First-home buyers using the Coalition's controversial deposit scheme will pay tens of thousands of dollars in extra interest and face larger monthly repayments in a major windfall for some of Australia's largest banks and lenders.
As Prime Minister Scott Morrison conceded the policy would have a "firming" affect on falling house prices, experts warned a key element of the plan will actually leave first-time buyers in debt for much longer.
But former Reserve Bank governor Bernie Fraser gave tentative backing to the policy, saying it should help people "at the margin" enter the property market and that caution among banks would prevent borrowers taking on excessive debt.
Under the Coalition's election-eve proposal - which was swiftly matched by Labor - first home buyers will only need a 5 per cent deposit for a mortgage compared to the usual 20 per cent. The government will effectively guarantee the difference for up to 10,000 people a year.
But borrowing the difference between a 5 and 20 per cent deposit will bite the new home owners for the length of a 30-year mortgage.
On a $500,000 property, a first-time buyer now has to stump up $100,000 deposit, leaving them with a $400,000 mortgage. Over the life of a 30 year loan, the buyer would pay $304,000 in interest with monthly repayments of $1956.
But a 5 per cent deposit on the same property would be $25,000, forcing the buyer to borrow $475,000. Over the life of that loan, they would pay $57,000 more in interest than someone with a 20 per cent deposit.
Of more immediate concern would be the monthly repayment of $2327, or $371 more than the person who had a larger deposit.
Someone taking out a mortgage on a $400,000 property would face $289,000 in interest under the Coalition's proposal compared to $247,000 if they had a 20 per cent deposit.
A person with 20 per cent downpayment would make a $1565 monthly repayment compared to $1858 for someone with the bare minimum deposit.
Mr Fraser, who also chaired ME Bank after running the RBA between 1989 and 1996, said the banks' current caution would protect borrowers.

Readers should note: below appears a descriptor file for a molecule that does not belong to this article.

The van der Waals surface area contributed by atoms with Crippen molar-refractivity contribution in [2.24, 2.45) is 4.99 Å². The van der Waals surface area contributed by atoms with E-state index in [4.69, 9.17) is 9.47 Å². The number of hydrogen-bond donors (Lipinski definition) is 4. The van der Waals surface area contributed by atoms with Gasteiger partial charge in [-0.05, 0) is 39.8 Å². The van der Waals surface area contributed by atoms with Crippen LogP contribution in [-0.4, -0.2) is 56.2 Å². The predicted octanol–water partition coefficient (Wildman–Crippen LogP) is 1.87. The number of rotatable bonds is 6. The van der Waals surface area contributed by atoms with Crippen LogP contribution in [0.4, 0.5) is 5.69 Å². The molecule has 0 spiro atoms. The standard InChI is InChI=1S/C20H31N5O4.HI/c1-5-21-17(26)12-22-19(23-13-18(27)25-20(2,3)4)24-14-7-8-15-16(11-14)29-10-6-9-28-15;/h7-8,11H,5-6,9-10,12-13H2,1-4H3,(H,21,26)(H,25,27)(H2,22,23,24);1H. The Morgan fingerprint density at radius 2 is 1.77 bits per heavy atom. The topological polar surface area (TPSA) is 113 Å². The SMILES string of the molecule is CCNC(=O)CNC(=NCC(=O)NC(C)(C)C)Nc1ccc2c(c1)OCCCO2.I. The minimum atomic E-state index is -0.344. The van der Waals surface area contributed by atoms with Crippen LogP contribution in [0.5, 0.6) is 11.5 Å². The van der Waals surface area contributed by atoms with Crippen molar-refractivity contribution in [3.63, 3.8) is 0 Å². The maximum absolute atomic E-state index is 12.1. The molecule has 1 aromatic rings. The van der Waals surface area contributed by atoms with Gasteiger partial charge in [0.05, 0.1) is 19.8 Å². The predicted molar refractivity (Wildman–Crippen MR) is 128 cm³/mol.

"For the time being I think they're going to be pretty cautious and pretty prudent, and it's that that I think will in a way protect prospective first-home buyers to some extent," he said.
IFM Investors chief economist Alex Joiner said the best policies to make housing more affordable were those that encouraged stable employment and solidy increased wages.
He said the Coalition's plan, which was matched by Labor leader Bill Shorten within two hours of being announced on Sunday, would actually load up debt on people who were not in a solid financial position to take it on.
"The government talks about the price of a house, they don't talk about the cost that these people are going to saddled with for years and years," he said.
"They're trying to shoe-horn people into the property market. These are people who are at the marginal end of the market and so can't afford to be it in the first place, and probably shouldn't be there."
Mr Morrison on Tuesday said the scheme "wasn't free money" but said it would mean less young Australians need to ask the "bank of mum and dad" for the cash. He has already flagged that the policy could be expanded if there was strong demand.
Grattan Institute fellow Brendan Coates said in its current form, capped at 10,000 entrants a year, the policy would have almost no impact but warned any expansion could actually make the situation more difficult for first time buyers.
"If you get rid of the cap then you'd have people pulling forward their purchases, you'd have more people in the market competing for the same properties, that would drive up prices and do nothing for affordability," he said.
"If you really want to deal with this you have to deal with supply and that means looking at planning regulations in the middle-ring suburbs of Sydney and Melbourne."
Former prime minister Paul Keating also warned the policy focussed on demand rather than the supply of properties available to first time buyers.
"The risk is that people get the 5 per cent, momentarily it helps them but the prices rise by more than 5 per cent on the supply side," he told ABC radio. "The supply side doesn't increase the prices by 5 per cent."
Mr Morrison confirmed a report by The Sydney Morning Herald and The Age that the policy had not gone to cabinet, saying it had been discussed by the Coalition's "senior economics team".
Mr Shorten deflected questions over Labor's quick support for the policy, labelling it a "modest proposal" while arguing the opposition was doing far more to encourage housing affordability.
With Clancy Yeates
- SMH/The Age